In a saturated ecommerce platform market, it’s a hair-pulling task to figure out which shopping cart software best meets your needs. If you are considering starting your own store or already own a store, then chances are you have already gone through this experience.
While product features and costs remain the primary drivers for a business owner to select an ecommerce platform, some other key features to consider are the ease of setup, secure order processing, attractive templates (themes) and the ability to upgrade as necessary (paid or unpaid options).
In this post, we’re focusing our energies on the two prominent players in the ecommerce space — Drupal Commerce and Magento.
What is better – Drupal Commerce or Magento?
Columns of space have been devoted to the comparisons between Drupal and Magento. Here, we offer their strengths and limitations against each feature to help you as a business owner make an informed choice.
Magento has a wide range of default features and offers unlimited customization options and a handful of extensions. Its robust product management combined with an ability to manage complex variants makes it a top candidate for any web store.
Drupal Commerce also offers a wide range of default CMS features and thousands of contributed modules, making it a #1 choice of the framework in the world for any type of website, especially CMS.
Magento’s content management tool is fairly simple and manageable with simple content structures. However, Drupal Commerce is a bit classier, offering various options to easily manage content, forms, blocks, menus, users and permissions, listing pages, as well as nice drag and drop features.
Magento’s admin panel focusses mainly on managing products, attributes, categories, pricing rules, promotions and discounts, and allows the admin to easily manage multiple stores from a single interface. Since it is an ecommerce platform, all its features are related to managing ecommerce store. Drupal also scores on this front as we’ve already seen in the above point; it focuses on managing content.
In our experience, Magento’s theming is comparatively more complex than Drupal, though it is not hard to master. Drupal has a nice theming system, which allows the developers to integrate plain HTML, CSS into a Drupal theme with less effort.
Commerce features (filtering products, cart, checkout, payment)
Magento provides a decent shopping experience to the end users with an intuitive interface for searching and filtering products, shopping cart, single page checkout etc. Drupal Commerce also provides a good interface but doesn't have that refined feel.
Magento’s plugins are paid, while Drupal offers them for free on its website.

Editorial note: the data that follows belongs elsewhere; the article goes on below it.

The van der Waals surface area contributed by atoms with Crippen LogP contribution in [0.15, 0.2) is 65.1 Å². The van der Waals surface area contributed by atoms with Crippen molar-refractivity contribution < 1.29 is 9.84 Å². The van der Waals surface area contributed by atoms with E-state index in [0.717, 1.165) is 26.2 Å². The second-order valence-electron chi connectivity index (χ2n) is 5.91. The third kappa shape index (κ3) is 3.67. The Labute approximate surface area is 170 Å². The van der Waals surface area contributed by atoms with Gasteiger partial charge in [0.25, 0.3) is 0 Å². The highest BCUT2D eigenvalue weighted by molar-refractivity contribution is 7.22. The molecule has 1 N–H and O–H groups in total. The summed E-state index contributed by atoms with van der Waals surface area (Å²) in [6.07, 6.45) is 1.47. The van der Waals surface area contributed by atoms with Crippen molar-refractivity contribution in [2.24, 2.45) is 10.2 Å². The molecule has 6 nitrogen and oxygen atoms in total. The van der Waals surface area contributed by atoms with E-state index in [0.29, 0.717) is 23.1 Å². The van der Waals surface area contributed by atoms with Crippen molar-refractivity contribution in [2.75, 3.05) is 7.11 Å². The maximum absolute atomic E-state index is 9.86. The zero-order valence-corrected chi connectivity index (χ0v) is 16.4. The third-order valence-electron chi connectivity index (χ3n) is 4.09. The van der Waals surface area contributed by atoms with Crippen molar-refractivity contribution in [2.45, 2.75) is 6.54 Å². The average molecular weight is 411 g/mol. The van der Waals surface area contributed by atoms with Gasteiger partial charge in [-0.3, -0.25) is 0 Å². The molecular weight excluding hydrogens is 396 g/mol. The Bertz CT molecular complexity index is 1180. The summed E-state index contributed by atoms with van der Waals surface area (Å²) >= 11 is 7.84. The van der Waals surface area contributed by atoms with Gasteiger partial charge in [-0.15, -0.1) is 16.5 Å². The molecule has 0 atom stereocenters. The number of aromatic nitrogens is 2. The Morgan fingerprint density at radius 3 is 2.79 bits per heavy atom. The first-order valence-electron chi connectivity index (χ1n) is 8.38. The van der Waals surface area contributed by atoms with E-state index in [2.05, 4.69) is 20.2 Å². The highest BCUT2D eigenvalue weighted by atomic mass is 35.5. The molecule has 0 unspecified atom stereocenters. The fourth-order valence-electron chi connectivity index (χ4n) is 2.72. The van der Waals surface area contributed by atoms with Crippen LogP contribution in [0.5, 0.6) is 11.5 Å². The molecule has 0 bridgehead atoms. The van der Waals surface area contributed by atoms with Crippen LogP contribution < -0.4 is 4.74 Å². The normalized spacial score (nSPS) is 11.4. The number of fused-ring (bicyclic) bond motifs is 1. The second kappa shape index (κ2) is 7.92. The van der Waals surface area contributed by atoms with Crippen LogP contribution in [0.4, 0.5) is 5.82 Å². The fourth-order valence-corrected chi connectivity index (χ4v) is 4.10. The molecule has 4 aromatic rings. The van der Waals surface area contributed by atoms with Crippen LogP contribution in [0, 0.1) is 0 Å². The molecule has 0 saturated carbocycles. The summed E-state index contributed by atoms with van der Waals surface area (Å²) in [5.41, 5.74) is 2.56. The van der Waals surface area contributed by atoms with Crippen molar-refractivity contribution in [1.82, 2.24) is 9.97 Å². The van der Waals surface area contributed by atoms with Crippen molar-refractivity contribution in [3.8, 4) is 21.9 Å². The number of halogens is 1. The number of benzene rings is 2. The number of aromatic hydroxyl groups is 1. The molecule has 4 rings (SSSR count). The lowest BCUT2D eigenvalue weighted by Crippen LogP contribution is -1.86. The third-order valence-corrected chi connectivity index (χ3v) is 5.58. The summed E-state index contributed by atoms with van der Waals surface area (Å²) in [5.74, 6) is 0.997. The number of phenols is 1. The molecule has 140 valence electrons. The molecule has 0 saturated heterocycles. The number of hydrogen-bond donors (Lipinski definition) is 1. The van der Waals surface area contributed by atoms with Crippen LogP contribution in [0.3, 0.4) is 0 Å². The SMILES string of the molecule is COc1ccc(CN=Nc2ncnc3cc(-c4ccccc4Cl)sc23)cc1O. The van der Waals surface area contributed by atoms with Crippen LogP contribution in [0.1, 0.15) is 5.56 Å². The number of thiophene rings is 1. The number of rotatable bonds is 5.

Landing pages for promotions
Magento is good with built-in promotion options as coupon codes, customer based discounts and catalog price rules are very flexible. Drupal makes it easier to create landing pages but the coupons and discounts system is not as good as Magento.
In Magento, single page FAQs can be created easily, but if you want category based FAQs, you have to go with some extension. In Drupal, you can easily create normal / category based FAQs.
For enabling videos in Magento, you need a paid extension while in Drupal you can go with a module, which is free.
Image gallery for a product
Again, in Magento, you’ve free as well as paid extensions while Drupal offers all its extensions for free.
Magento wins in scaling for large enterprise level websites as it is specifically designed to handle only ecommerce sites. Drupal Commerce, on the other hand, lags behind a little on this aspect, as it was primarily built to handle content.
While Magento’s single page or multi-page checkout is quite developer-friendly, Drupal Commerce’s checkout process takes a little time to fine tune and customize. We feel both are powerful and pretty smooth to setup and operate.
Drupal Commerce has a slight advantage when it comes to search engine optimization against Magento as it has a lot of out of the box features powered by the Drupal CMS.
Magento has emerged as the crown winner when it comes to large-scale online stores or websites offering a significant range of products. However, Drupal as a CMS solution would be an ideal option if your website offers a comparatively less number of promotable products, primarily with content marketing tools.
If you aren't sure, or you're looking for some guidance, please feel free to ask us!